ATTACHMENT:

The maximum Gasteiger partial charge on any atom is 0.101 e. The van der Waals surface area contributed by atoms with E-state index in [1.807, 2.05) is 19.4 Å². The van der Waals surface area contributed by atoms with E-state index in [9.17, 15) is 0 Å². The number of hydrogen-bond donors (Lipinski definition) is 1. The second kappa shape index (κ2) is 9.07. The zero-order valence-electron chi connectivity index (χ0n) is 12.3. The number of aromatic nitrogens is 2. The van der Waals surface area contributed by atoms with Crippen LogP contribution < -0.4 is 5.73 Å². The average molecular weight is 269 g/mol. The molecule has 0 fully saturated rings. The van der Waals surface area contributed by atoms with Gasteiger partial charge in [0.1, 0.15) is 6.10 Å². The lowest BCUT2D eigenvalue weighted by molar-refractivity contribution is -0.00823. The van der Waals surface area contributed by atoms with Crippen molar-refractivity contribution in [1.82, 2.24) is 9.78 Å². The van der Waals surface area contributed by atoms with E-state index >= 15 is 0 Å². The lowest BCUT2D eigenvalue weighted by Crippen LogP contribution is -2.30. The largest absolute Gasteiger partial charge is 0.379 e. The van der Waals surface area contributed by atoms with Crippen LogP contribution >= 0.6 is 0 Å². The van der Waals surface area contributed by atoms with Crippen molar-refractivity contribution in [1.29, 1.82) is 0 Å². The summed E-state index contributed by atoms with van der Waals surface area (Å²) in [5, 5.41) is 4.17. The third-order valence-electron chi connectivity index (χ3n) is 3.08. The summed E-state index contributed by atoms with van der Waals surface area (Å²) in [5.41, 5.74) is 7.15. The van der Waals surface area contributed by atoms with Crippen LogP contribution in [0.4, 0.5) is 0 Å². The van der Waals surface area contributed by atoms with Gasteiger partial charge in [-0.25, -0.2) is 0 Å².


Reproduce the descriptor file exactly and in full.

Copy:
The maximum Gasteiger partial charge on any atom is 0.101 e. The van der Waals surface area contributed by atoms with E-state index in [1.807, 2.05) is 19.4 Å². The van der Waals surface area contributed by atoms with E-state index in [9.17, 15) is 0 Å². The number of hydrogen-bond donors (Lipinski definition) is 1. The second kappa shape index (κ2) is 9.07. The zero-order valence-electron chi connectivity index (χ0n) is 12.3. The number of aromatic nitrogens is 2. The van der Waals surface area contributed by atoms with Crippen LogP contribution < -0.4 is 5.73 Å². The average molecular weight is 269 g/mol. The molecule has 0 fully saturated rings. The van der Waals surface area contributed by atoms with Gasteiger partial charge in [0.1, 0.15) is 6.10 Å². The lowest BCUT2D eigenvalue weighted by molar-refractivity contribution is -0.00823. The van der Waals surface area contributed by atoms with Crippen molar-refractivity contribution in [1.82, 2.24) is 9.78 Å². The van der Waals surface area contributed by atoms with E-state index >= 15 is 0 Å². The lowest BCUT2D eigenvalue weighted by Crippen LogP contribution is -2.30. The largest absolute Gasteiger partial charge is 0.379 e. The van der Waals surface area contributed by atoms with Crippen LogP contribution >= 0.6 is 0 Å². The van der Waals surface area contributed by atoms with Crippen molar-refractivity contribution in [1.29, 1.82) is 0 Å². The summed E-state index contributed by atoms with van der Waals surface area (Å²) in [5, 5.41) is 4.17. The third-order valence-electron chi connectivity index (χ3n) is 3.08. The summed E-state index contributed by atoms with van der Waals surface area (Å²) in [5.41, 5.74) is 7.15. The van der Waals surface area contributed by atoms with Crippen LogP contribution in [0.4, 0.5) is 0 Å². The van der Waals surface area contributed by atoms with Gasteiger partial charge in [-0.25, -0.2) is 0 Å².